RAY WILKINS smiled almost convincingly and attempted to convince two title rivals that Chelsea were happy with the modest product of a hard night's toil. While the rest of the Premiership - not to mention Gianfranco Zola - will certainly see this is as a golden opportunity lost, the stand-in coach did his level best to accentuate the positive even in the absence of a victory which would have put them on top of the pile for the first time in three months.
Wilkins called it a good point, and warned that neither Manchester United nor Arsenal will relish visiting the Riverside during the championship run-in. "Middlesbrough are a formidable side on their own ground, and that is why this is a good point," he said after last night's goalless draw.
"I just hope Manchester United and Arsenal are given as tough a game as this, and I believe they will be. One point is definitely better than none at all from what was a very British-style contest. We've showed an impressive sturdiness after coming under intense pressure."
Such a verdict will not stop Zola from appreciating in his heart of Italian hearts that he should have been the man to have put Chelsea firmly in sight of their first championship for 44 years. When, 15 minutes from time, he broke from the deep on to a ball from Dennis Wise there was only the Boro goalkeeper, Mark Schwarzer, standing between him and a match- winning strike. However, just when the little Italian wanted, with six matches left, to work his magic, the Australian spotted the intended trick, and his outstretched leg deflected Zola's shot away for a corner.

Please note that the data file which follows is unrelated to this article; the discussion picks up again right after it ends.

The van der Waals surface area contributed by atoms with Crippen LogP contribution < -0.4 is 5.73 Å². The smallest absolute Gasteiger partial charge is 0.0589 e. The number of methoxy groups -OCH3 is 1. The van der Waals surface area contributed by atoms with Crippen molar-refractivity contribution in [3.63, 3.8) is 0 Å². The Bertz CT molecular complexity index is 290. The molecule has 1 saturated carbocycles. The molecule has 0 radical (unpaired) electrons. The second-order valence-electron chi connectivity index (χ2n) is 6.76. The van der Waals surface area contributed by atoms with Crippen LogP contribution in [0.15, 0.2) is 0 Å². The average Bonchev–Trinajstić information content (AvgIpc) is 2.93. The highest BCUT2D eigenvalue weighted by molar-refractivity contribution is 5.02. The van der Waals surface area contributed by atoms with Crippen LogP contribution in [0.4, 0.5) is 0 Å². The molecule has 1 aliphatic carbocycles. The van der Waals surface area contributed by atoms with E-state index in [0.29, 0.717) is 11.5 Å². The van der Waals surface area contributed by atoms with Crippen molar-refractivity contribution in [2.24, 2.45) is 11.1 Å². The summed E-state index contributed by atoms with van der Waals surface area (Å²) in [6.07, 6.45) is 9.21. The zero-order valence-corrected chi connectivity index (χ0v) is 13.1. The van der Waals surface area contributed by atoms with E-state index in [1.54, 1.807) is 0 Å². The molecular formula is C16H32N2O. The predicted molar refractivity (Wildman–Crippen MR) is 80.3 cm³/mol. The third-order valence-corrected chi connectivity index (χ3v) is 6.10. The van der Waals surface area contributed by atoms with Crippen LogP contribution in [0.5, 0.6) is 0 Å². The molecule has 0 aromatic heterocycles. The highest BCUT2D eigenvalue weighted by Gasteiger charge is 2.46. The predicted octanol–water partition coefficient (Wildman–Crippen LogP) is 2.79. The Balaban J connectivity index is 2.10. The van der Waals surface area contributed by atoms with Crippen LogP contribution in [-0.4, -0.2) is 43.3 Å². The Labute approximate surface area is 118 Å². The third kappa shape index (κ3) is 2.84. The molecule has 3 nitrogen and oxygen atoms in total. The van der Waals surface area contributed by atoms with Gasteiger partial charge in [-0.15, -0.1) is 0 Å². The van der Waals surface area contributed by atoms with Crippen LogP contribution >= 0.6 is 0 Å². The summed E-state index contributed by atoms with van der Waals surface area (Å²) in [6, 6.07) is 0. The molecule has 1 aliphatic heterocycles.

However, if the manager, Gianluca Vialli, was disappointed to have taken only a single point from the match then he will also realise it might have been much worse.
Middlesbrough may have endured something of a miserable season, but four wins in five matches has significantly lifted their spirits, and made them all the more formidable.
They have the other two contenders to play at the Riverside and are clearly relishing their role as king-makers or breakers; hence the surprising level of militancy they manage to summon up in a month when their season is meant to be over. Indeed, had it not been for the excellence of Chelsea's defensive covering work, Bryan Robson's team could have banked early scoring profits in a match which brought an even split of six bookings.
While Boro tried for all they were worth to achieve an early breakthrough, Vialli's pretenders consumed, it seemed, by the wait and see philosophy which has served them remarkably well away from home. They are famed for their final-furlong spurts, but the longer they lingered last night the less they looked capable of securing the three vital points.
It took the Londoners almost to the stroke of half-time to find a shot worthy of the name, Gustavo Poyet endeavouring, but failing, to demand something special from Schwarzer. It was not until midway through the second period, by which time Roberto Di Matteo had replaced Dan Petrescu, that their second effort on target came. Again, it hardly troubled Schwarzer to keep out Marcel Desailly's header.
Ultimately it was Zola's inability to hold his scoring nerve that denied Chelsea the win. And while Wilkins made the best of it, Robson stated the worryingly obvious: "This makes it all the more difficult for Chelsea now."
Middlesbrough (3-5-2): Schwarzer; Festa, Cooper, Pallister; Gordon, Stockdale, Mustoe, O'Neill, Townsend; Deane, Ricard. Substitutes not used: Beresford (gk), Vickers, Maddison, Armstrong, Summerbell.
Chelsea (4-4-2): De Goey; Ferrer, Desailly, Duberry, Le Saux; Petrescu (Di Matteo, h-t), Poyet (Morris, 69), Wise, Goldbaek; Flo, Zola. Substitutes not used: Hitchcock (gk), Lambourde, Forssell.
Referee: N Barry (Scunthorpe).